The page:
The only real negatives for me was Slott’s valiant attempts to make virtually every past She-Hulk story, indeed, every Marvel Universe story, part of the proceedings. The continuity became stifling at times. Too much back story and it usually slowed down the stories. While the vastness of the Marvel Universe can be a wondrous thing, I prefer a core values approach that concentrates on the story at hand and includes back story only as necessary. Of course, I’m also one of those rebels who think oppressive continuity can be avoided by the simple expedient of not mentioning it.
Overall, I do recommend this book, which is available on Kindle and the secondary markets. I’m planning to catch up on other Dan Slott collections in the future. Any suggestions?
An Empty Grave is the latest Andy Hayes mystery from Andrew Welsh- Huggins [Swallow Press; Ohio University Press; $21.95]. Here’s part of the back cover pitch:
In 1979, a high-profile burglar shot a cop, was apprehended, and then disappeared without ever being prosecuted. Forty years later, after the wounded cop’s suicide, his son, Preston Campbell, is convinced there’s been a cover-up that allowed his father’s attacker to go free. At first, Hayes dismisses Campbell’s outlandish conspiracy theories. But when a mysterious Cold War connection to the burglar emerges, the investigation heats up, and Hayes discovers a series of deaths that seem to be connected, one way or another, to the missing criminal. Nothing seems to add up, though, and Hayes finds himself hurtling headlong down a decades-old path of deadly secrets.
Welsh-Huggins relies heavily on coincidence in this series. By the end of each book, almost every element and plot twist ties neatly, perhaps too neatly, into the conclusion. In the early books, this bothered me. I have since decided that Hayes has the mutant ability to bring connections together when no one else even sees them. Let us face it. We couldn’t write super-hero comics without the use of coincidence. I’m okay with that.
For me, the biggest attraction to the series is Andy “Woody” Hayes. He’s a former star and now disgraced football player. His private detective business is always on the brink of financial doom as he
deals with two ex-wives, two sons (one from each) and a rocky love life. He’s very relatable, especially when he names Milton Caniff as his favorite artist.
The series is set in and around Columbus, Ohio, yet another draw for me. I’m a voracious reader of crime, mystery and police novels set in my home state. It helps that Welsh-Huggins is a reporter for the Associated Press in Columbus. He gets the little things right, which helps me accept the coincidences easier.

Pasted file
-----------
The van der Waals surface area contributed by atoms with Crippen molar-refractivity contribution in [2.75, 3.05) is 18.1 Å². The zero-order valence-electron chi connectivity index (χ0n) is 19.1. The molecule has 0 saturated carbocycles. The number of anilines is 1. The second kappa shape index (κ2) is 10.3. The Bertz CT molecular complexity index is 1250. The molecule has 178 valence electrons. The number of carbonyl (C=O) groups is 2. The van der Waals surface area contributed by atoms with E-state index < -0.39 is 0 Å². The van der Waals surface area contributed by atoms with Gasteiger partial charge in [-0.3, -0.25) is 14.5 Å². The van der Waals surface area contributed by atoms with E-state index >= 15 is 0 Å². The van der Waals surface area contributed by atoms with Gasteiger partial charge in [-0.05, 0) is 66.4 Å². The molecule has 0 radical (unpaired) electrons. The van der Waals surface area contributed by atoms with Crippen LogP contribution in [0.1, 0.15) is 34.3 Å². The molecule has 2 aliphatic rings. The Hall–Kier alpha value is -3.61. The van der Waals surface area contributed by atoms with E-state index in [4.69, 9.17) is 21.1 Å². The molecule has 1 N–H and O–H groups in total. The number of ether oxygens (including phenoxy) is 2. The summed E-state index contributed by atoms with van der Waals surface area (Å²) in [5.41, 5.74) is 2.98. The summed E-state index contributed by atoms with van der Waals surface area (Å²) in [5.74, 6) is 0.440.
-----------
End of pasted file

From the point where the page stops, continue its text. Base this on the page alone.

An Empty Grave is the seventh book in the Andy Hayes series. When I finish one, I look forward to the next. Are these books classics? No, but they are entertaining. As I’ve taken to reading them in one night, I can attest they’re a pleasant way to pass an evening and recommend you give them a try.
Before I get to my review of the latest young adult graphic novel from Zuiker Press founders Michelle and Anthony E. Zuiker, I want to nominate them for the Eisner Awards’ Bob Clampett Humanitarian Award. They produce graphic novels that fearlessly discuss issues vital to young people: divorce, racism, cyberbullying, body image, autism, suicide, transitioning and more. The books deserve a place in every public and school library in the country.
One Shot: A Story of Bullying [$12.99] was released in late June of this year. It’s a graphic novel by Alex Bruorton, who was born with a disfiguring disease and was bullied by kids and adults, even some of his teachers. In the graphic novel, written by Anthony Zuiker with art, colors and lettering by Fantoons Animation Studios, Alex talks about his life, pain, loneliness and courage in standing up to all those bullies, young and old, and, in doing so, finding joy in his life. He is one very cool kid.
These graphic novels are consistently overlooked by comics awards that should be celebrating them. I request the judges and voters of those awards give these books consideration. I haven’t read one yet that didn't deserve to be nominated.
That’s all for today’s bloggy thing. I’d appreciate it if readers would leave comments on this and other posts. While all posts have to be approved before they appear, I do try to approve them as soon as possible. I’ll be back soon with more stuff.
© 2021 Tony Isabella